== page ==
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Prayer Shawl Ministry Weaves Comfort, Hope

December 4, 2012
Sister Pierre D., right, a coordinator for the ministry in Erie, PA, leads her group in a prayer over shawls during a recent meeting at Mercy Terrace Apartments, Erie. Pictured from left are Rosemary H., Jean D., Mercy Associate Pat S. and Joan A.

Sister Pierre D., right, a coordinator for the ministry in Erie, PA, leads her group in a prayer over shawls during a recent meeting at Mercy Terrace Apartments, Erie. Pictured from left are Rosemary H., Jean D., Mercy Associate Pat S. and Joan A.

By Gary Loncki

To see Sisters of Mercy, Mercy Associates and others come together in a balance of work and prayer to create beautiful prayer shawls to bring comfort to those who need healing is very much a visible act of Mercy. The seed for this ministry was planted in a yarn store in Madison, Conneticut 11 years ago.

Sister Peggy Gorman was on sabbatical at a Sisters of Mercy retreat center there and happened to visit a yarn store in town. A clerk showed her a news article about two local women who started knitting or crocheting and delivering prayer shawls to comfort hurting people.

Intrigued by the idea, Sister Peggy thought to herself, “When I go home, I will do this!”

Once back in Buffalo, she began to set up a prayer shawl ministry that would spread to the Sisters of Mercy in Erie, Pittsburgh and Rochester.

“I never imagined it would grow like this,” Sister Peggy said.

In 2003, Sister Peggy was invited to give a presentation regarding this ministry to leadership who in turn brought the information to the sisters from Erie, Pittsburgh and Rochester. New groups then began in each area and have reached out to others in their time of need.

Generally, prayer shawl meetings follow a specific agenda that begins with prayer. A lighted candle signifies the healing presence of Christ. The agenda includes the reading of names of past recipients, new names to add, sharing of thank you letters and, of course, the knitting and crocheting of shawls.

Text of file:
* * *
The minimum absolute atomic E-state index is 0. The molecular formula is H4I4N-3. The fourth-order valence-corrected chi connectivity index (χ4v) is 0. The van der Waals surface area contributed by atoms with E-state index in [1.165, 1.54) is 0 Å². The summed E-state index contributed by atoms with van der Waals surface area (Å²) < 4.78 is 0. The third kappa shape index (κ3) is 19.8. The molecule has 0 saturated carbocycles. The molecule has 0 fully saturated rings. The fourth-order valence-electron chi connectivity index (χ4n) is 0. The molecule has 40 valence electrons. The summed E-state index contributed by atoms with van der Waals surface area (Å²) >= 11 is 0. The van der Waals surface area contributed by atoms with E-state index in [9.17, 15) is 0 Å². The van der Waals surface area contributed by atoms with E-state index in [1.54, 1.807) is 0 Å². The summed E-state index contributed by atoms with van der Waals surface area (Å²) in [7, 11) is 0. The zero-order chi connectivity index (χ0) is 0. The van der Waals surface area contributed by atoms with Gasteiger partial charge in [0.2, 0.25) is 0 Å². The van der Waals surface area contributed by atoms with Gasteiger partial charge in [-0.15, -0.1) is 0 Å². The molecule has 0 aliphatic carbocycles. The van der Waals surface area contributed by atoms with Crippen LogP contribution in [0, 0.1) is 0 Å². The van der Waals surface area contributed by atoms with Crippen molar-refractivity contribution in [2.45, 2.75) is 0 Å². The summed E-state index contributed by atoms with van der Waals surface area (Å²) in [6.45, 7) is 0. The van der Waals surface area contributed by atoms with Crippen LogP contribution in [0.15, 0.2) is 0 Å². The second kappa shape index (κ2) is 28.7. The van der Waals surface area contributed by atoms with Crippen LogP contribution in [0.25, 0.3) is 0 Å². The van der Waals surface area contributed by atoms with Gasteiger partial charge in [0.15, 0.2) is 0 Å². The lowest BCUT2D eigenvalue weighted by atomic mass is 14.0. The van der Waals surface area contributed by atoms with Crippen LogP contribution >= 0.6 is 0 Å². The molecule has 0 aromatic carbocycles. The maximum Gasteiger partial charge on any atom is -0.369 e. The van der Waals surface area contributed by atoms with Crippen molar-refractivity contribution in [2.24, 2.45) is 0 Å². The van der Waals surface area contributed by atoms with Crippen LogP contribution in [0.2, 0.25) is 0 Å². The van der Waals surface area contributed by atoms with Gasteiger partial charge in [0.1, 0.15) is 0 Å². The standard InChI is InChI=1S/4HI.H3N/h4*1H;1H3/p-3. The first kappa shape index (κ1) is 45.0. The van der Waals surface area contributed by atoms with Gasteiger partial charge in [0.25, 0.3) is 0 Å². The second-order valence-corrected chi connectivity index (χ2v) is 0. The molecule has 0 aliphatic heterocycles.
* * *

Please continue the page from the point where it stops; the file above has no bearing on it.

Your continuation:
In Pittsburgh, Sister Dorothy Miller said different groups representing military service-persons, pregnant women, police officers wounded on duty and families of slain officers, hospice patients and children in hospitals have requested prayer shawls from the Sisters of

Sister Peggy (left), coordinator of the prayer shawl ministry in Buffalo, works on a prayer shawl with Sister Mary Rose C. at Mercy Center.

Sister Peggy (left), coordinator of the prayer shawl ministry in Buffalo, works on a prayer shawl with Sister Mary Rose C. at Mercy Center.

Mercy. The Pittsburgh ministry has gone on to start prayer shawl ministries in 14 Pittsburgh-area parishes.

Sister Pierre Dembinski of Erie told me that many touching moments have come when the shawls are presented.

“Many of the recipients have tears in their eyes and want to hug you in gratitude,” she said.

Sister Margaret Mary Wintish of Rochester summed up the ministry this way, “The responses of the people who receive a shawl say to me that this ministry is Jesus touching others in a compassionate expression of love.”

Gary Loncki is Director of Communications for the Sisters of Mercy New York, Pennsylvania, Pacific West Community.

One Comment leave one →
  1. Judy carle permalink
    December 4, 2012 5:53 pm

    What a great connector in countless ways! –warmth (from many angles) reaching out in mercy. A ministry like this spreads. I remember when Sr. Diane Grassilli was dying, a friend brought her a prayer shawl which had been knitted within an ambiance of prayer. It was with Diane for only about 48 hours. I now use it at times when I need to be covered in love.

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